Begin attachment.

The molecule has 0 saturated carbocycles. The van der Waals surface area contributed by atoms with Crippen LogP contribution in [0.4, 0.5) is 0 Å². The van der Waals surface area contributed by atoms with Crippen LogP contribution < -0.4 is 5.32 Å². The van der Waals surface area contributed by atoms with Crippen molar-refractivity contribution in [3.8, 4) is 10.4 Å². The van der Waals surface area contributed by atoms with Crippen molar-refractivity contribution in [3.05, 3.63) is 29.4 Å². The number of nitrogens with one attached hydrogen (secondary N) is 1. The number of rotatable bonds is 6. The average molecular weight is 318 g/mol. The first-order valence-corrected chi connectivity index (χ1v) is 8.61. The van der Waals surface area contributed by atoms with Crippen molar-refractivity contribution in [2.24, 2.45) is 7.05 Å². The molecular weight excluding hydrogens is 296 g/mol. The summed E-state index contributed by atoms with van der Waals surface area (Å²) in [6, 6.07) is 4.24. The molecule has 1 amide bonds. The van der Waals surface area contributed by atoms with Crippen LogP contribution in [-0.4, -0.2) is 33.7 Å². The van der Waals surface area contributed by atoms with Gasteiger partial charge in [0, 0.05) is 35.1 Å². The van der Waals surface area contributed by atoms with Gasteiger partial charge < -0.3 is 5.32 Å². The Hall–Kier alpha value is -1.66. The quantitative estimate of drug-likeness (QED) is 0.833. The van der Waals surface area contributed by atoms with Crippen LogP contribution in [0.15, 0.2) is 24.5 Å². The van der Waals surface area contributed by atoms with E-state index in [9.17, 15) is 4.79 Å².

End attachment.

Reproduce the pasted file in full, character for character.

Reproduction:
The molecule has 0 saturated carbocycles. The van der Waals surface area contributed by atoms with Crippen LogP contribution in [0.4, 0.5) is 0 Å². The van der Waals surface area contributed by atoms with Crippen LogP contribution < -0.4 is 5.32 Å². The van der Waals surface area contributed by atoms with Crippen molar-refractivity contribution in [3.8, 4) is 10.4 Å². The van der Waals surface area contributed by atoms with Crippen molar-refractivity contribution in [3.05, 3.63) is 29.4 Å². The number of nitrogens with one attached hydrogen (secondary N) is 1. The number of rotatable bonds is 6. The average molecular weight is 318 g/mol. The first-order valence-corrected chi connectivity index (χ1v) is 8.61. The van der Waals surface area contributed by atoms with Crippen molar-refractivity contribution in [2.24, 2.45) is 7.05 Å². The molecular weight excluding hydrogens is 296 g/mol. The summed E-state index contributed by atoms with van der Waals surface area (Å²) in [6, 6.07) is 4.24. The molecule has 1 amide bonds. The van der Waals surface area contributed by atoms with Crippen LogP contribution in [-0.4, -0.2) is 33.7 Å². The van der Waals surface area contributed by atoms with Gasteiger partial charge in [0, 0.05) is 35.1 Å². The van der Waals surface area contributed by atoms with Gasteiger partial charge < -0.3 is 5.32 Å². The Hall–Kier alpha value is -1.66. The quantitative estimate of drug-likeness (QED) is 0.833. The van der Waals surface area contributed by atoms with Crippen LogP contribution in [0.15, 0.2) is 24.5 Å². The van der Waals surface area contributed by atoms with E-state index in [9.17, 15) is 4.79 Å².